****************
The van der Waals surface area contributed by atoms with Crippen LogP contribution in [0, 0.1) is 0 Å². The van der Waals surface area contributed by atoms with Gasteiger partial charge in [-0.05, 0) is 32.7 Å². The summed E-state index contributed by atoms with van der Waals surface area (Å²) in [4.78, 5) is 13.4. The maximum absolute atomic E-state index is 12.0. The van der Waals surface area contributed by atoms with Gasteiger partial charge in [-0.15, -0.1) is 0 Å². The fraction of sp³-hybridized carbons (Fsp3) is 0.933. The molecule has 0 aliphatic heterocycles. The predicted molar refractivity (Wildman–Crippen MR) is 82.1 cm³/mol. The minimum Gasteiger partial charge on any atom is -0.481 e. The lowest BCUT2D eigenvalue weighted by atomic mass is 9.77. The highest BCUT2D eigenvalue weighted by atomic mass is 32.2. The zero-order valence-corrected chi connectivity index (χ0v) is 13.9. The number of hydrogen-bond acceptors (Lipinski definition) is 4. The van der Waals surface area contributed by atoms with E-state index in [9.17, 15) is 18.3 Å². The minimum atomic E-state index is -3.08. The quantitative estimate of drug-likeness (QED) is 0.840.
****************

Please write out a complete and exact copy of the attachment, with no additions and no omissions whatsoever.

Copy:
The van der Waals surface area contributed by atoms with Crippen LogP contribution in [0, 0.1) is 0 Å². The van der Waals surface area contributed by atoms with Gasteiger partial charge in [-0.05, 0) is 32.7 Å². The summed E-state index contributed by atoms with van der Waals surface area (Å²) in [4.78, 5) is 13.4. The maximum absolute atomic E-state index is 12.0. The van der Waals surface area contributed by atoms with Gasteiger partial charge in [-0.15, -0.1) is 0 Å². The fraction of sp³-hybridized carbons (Fsp3) is 0.933. The molecule has 0 aliphatic heterocycles. The predicted molar refractivity (Wildman–Crippen MR) is 82.1 cm³/mol. The minimum Gasteiger partial charge on any atom is -0.481 e. The lowest BCUT2D eigenvalue weighted by atomic mass is 9.77. The highest BCUT2D eigenvalue weighted by atomic mass is 32.2. The zero-order valence-corrected chi connectivity index (χ0v) is 13.9. The number of hydrogen-bond acceptors (Lipinski definition) is 4. The van der Waals surface area contributed by atoms with E-state index in [9.17, 15) is 18.3 Å². The minimum atomic E-state index is -3.08. The quantitative estimate of drug-likeness (QED) is 0.840.